Mitt Romney and Tim Pawlenty
BLOOMINGTON, Minn. -- With much of the political world focused on a major GOP gathering in the South, Mitt Romney and Tim Pawlenty gave a conservative audience in the North a chance to see potential presidential candidates side-by-side.
During their joint appearance in Minnesota, the pair heaped praise on one another and did their best to mask a budding rivalry as both gear up for likely 2012 presidential campaigns. Romney and Pawlenty doubled up on their criticism of President Barack Obama's policies.
"Washington is smothering the American dream and we must not let Washington do it," Romney told the estimated 500 people at the Freedom Foundation of Minnesota dinner.
In his remarks, Pawlenty ran down a litany of changes under Obama he said were leading the country in the wrong direction.
"We now have companies that are too big to fail. We have a federal government that is too big to succeed. We have government debt that is too big to pay off," Pawlenty said. "And we have national leaders who are too small to do anything about it."
It was the second big event this week in Minnesota featuring a potential 2012 candidate. On Wednesday, Pawlenty joined former Alaska Gov. Sarah Palin in addressing a Minneapolis rally that drew 10,000 people. Former Arkansas Gov. Mike Huckabee is due in the state April 26.
At Friday's gathering, Romney and Pawlenty commiserated about being conservative leaders in states with long-standing liberal reputations -- Massachusetts for Romney and Minnesota for Pawlenty.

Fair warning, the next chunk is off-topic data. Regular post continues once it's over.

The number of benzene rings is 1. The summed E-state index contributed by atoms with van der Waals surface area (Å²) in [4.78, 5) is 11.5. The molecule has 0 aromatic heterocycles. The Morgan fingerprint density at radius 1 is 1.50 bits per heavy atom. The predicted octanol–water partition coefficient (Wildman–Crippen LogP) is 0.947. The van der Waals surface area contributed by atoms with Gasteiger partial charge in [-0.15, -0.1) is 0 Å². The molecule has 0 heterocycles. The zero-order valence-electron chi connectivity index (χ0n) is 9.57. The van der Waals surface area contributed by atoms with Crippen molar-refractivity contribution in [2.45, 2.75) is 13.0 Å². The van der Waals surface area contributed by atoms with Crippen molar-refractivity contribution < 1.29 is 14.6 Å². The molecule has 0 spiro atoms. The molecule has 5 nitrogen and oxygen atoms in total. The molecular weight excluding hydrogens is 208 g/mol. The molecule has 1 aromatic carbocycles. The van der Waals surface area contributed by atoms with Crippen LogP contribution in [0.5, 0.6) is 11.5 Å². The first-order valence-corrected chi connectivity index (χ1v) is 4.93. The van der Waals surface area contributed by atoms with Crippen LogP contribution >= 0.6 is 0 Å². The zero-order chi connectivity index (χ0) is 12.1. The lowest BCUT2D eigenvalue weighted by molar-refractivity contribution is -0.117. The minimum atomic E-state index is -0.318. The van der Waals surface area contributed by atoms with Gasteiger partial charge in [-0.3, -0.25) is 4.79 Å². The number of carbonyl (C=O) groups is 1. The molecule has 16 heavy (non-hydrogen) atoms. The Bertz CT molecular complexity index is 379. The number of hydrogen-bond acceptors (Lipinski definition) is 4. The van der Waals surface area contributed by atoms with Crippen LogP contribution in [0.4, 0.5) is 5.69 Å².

The two were part of the same freshmen class of governors when both were elected in 2002. Romney left office after a single term; Pawlenty is walking away when his second term ends in January. Both are traveling the country and making other moves that point to likely White House bids.
Republican strategist Vin Weber, a former Minnesota congressman who has advised both Romney and Pawlenty, said the attention on the Southern Republican Leadership Conference in New Orleans as a presidential preview was misplaced.
"They've got the right river, but they may be at the wrong end," Weber said, referencing the Mississippi River that starts in Minnesota and ends in Louisiana.
Donors paid between $30 and $5,000 to attend the Minnesota event, with money going to the group. Organizers wouldn't say how much was raised.
Democrats taunted the potential Republican rivals, noting Pawlenty has aggressively swiped at a Massachusetts health law enacted under Romney that requires individuals to buy health insurance and imposes tax penalties on those who don't. Pawlenty has said it resembles the new federal insurance requirement approved as part of Obama's health overhaul.
"In recent weeks there's been no bigger critic of Mitt Romney than Tim Pawlenty," said Democratic National Committee spokesman Frank Benenati. "I can imagine today they're going to be acting like they've been best friends since grade school. Behind the scenes, I'm sure it's going to be a different story."
Pawlenty made only a glancing reference to the new federal health law in his remarks and didn't bring up the individual insurance requirement that has irritated conservatives.
Romney called the health law "an outrageous grab of power from the states and from the American people." He didn't mention the law enacted when he was governor.
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